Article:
From: Nathan Carter <nathancarter5@gmail.com> To: Homotopy Type Theory <HomotopyTypeTheory@googlegroups.com> Subject: [HoTT] my first 3 questions about HoTT Date: Thu, 20 Jun 2019 09:16:35 -0700 (PDT) [thread overview] Message-ID: <d62ccb9e-10d7-4884-bb09-aa1cce32bcb2@googlegroups.com> (raw) [-- Attachment #1.1: Type: text/plain, Size: 3184 bytes --] Hello, HoTT community. I've learned a bit about HoTT in bits of spare time over the past few years, and have come up with some questions I can't answer on my own. It was suggested that I ask them on this list. I will start with a few small questions, and if anyone in the community here has time to answer them, then I'll continue with others as needed. Thank you in advance for any help you can give. (Where I'm coming from: I'm a mathematician; my dissertation was on intermediate logics, but I haven't focused on logic much for the past 15 years, instead doing mathematical software and some applied mathematics. I have a passion for clear exposition, so as I learn about HoTT, I process it by writing detailed notes to myself, explaining it as clearly as I can. When I can't explain something clearly, I flag it as a question. I'm bringing those questions here.) Here are three to start. 1. Very early in the HoTT book, it talks about the difference between types and sets, and says that HoTT encourages us to see sets as spaces. Yet in a set of lecture videos Robert Harper did that I watched on YouTube (which also seem to have disappeared, so I cannot link to them here), he said that Extensional Type Theory takes Intuitionistic Type Theory in a different direction than HoTT does, formalizing the idea that types are sets. Why does the HoTT book not mention this possibility? Why does ETT not seem to get as much press as HoTT? 2. When that same text introduces judgmental equality, it claims that it is a decidable relation. It does not seem to prove this, and so I suspected that perhaps the evidence was in Appendix A, where things are done more formally (twice, even). The first of these two formalisms places some restrictions on how one can introduce new judgmental equalities, which seem sufficient to guarantee its decidability, but at no point is an algorithm for deciding it given. Is the algorithm simply to apply the only applicable rule over and over to reduce each side, and then compare for exact syntactic equality? 3. One of my favorite things about HoTT as a foundation for mathematics actually comes just from DTT: Once you've formalized pi types, you can define all of logic and (lots of) mathematics. But then the hierarchy of type universes seem to require that we understand the natural numbers, which is way more complicated than just pi types, and thus highly disappointing to have to bring in at a foundational level. Am I right to be disappointed about that or am I missing something? Thanks in advance for any help you have time and interest to provide! Nathan Carter -- You received this message because you are subscribed to the Google Groups "Homotopy Type Theory" group. To unsubscribe from this group and stop receiving emails from it, send an email to HomotopyTypeTheory+unsubscribe@googlegroups.com. To view this discussion on the web visit https://groups.google.com/d/msgid/HomotopyTypeTheory/d62ccb9e-10d7-4884-bb09-aa1cce32bcb2%40googlegroups.com. For more options, visit https://groups.google.com/d/optout. [-- Attachment #1.2: Type: text/html, Size: 3666 bytes --]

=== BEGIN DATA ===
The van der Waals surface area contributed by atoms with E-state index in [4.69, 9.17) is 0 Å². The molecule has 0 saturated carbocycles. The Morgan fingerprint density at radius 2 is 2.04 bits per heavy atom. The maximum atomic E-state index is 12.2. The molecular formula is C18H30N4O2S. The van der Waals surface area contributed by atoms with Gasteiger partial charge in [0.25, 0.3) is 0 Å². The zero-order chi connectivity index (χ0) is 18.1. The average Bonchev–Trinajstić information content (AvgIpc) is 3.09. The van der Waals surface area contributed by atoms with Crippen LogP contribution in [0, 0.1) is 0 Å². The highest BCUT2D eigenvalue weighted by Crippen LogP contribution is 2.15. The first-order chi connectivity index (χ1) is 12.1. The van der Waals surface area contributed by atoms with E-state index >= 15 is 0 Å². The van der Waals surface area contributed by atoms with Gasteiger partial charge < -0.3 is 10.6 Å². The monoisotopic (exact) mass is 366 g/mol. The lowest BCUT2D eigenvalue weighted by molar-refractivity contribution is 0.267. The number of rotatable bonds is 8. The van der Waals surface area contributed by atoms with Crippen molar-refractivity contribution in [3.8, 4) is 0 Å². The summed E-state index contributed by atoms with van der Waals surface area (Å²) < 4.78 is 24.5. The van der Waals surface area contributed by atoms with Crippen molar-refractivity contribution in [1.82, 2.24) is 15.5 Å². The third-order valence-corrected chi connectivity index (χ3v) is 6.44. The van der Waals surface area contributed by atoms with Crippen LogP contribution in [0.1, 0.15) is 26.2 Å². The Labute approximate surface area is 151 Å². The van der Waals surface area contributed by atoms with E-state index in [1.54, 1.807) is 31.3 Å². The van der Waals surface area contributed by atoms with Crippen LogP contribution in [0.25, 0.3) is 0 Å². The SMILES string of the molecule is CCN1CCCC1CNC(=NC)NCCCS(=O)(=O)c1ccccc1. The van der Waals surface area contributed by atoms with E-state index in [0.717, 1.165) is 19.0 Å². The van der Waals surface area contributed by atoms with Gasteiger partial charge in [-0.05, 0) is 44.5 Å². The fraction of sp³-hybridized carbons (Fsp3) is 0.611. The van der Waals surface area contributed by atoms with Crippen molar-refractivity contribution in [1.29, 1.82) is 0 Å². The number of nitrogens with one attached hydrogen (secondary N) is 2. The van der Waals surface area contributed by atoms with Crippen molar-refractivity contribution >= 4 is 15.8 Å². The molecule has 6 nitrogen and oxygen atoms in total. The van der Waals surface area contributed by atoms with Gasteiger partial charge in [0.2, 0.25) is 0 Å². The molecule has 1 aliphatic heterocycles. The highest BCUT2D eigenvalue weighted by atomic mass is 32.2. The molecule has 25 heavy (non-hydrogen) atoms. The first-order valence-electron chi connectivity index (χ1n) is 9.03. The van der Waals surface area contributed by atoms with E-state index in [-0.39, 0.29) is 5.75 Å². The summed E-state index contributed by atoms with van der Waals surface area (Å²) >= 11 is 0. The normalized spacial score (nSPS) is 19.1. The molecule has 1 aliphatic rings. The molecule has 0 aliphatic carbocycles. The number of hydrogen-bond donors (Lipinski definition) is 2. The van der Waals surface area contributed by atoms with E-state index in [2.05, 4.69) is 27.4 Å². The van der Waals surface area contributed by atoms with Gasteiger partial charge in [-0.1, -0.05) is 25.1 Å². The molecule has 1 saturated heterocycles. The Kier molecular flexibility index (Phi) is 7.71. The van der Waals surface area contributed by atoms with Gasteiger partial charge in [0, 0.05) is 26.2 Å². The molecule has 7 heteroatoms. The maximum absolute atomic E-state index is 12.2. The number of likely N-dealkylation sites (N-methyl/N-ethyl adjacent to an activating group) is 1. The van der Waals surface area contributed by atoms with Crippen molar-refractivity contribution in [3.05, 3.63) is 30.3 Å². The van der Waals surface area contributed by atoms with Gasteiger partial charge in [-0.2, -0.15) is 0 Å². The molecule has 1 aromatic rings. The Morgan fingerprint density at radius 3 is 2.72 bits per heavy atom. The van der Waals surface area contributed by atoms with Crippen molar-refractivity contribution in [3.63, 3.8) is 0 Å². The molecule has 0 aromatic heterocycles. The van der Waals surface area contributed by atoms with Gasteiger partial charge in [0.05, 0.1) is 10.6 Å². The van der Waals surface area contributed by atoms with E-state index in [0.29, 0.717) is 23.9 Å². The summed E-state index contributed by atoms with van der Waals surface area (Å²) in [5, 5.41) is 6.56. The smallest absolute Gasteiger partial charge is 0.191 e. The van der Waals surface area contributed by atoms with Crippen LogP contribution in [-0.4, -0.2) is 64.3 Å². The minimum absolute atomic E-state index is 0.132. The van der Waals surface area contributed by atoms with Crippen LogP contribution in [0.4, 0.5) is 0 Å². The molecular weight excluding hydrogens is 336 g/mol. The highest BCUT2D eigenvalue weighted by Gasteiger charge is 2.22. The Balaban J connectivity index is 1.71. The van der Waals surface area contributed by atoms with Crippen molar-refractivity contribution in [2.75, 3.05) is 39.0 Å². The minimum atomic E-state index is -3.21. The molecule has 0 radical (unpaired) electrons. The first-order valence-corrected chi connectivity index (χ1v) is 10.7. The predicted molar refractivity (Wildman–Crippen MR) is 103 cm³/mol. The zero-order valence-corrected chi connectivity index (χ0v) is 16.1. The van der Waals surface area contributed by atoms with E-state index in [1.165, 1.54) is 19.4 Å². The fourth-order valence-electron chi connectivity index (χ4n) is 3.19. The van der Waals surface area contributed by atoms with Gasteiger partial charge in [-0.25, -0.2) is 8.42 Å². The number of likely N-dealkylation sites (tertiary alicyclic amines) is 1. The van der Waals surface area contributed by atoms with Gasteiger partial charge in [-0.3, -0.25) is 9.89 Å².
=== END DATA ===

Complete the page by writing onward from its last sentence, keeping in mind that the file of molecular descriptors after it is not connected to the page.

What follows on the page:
next reply other threads:[~2019-06-20 16:16 UTC|newest]Thread overview:7+ messages / expand[flat|nested] mbox.gz Atom feed top2019-06-20 16:16 Nathan Carter [this message]2019-06-20 16:37 ` Cory Knapp 2019-06-20 16:39 ` Thorsten Altenkirch 2019-06-20 16:56 ` Michael Shulman 2019-06-20 23:11 ` Nathan Carter 2019-06-21 1:04 ` Michael Shulman 2019-06-20 16:48 ` Ali Caglayan

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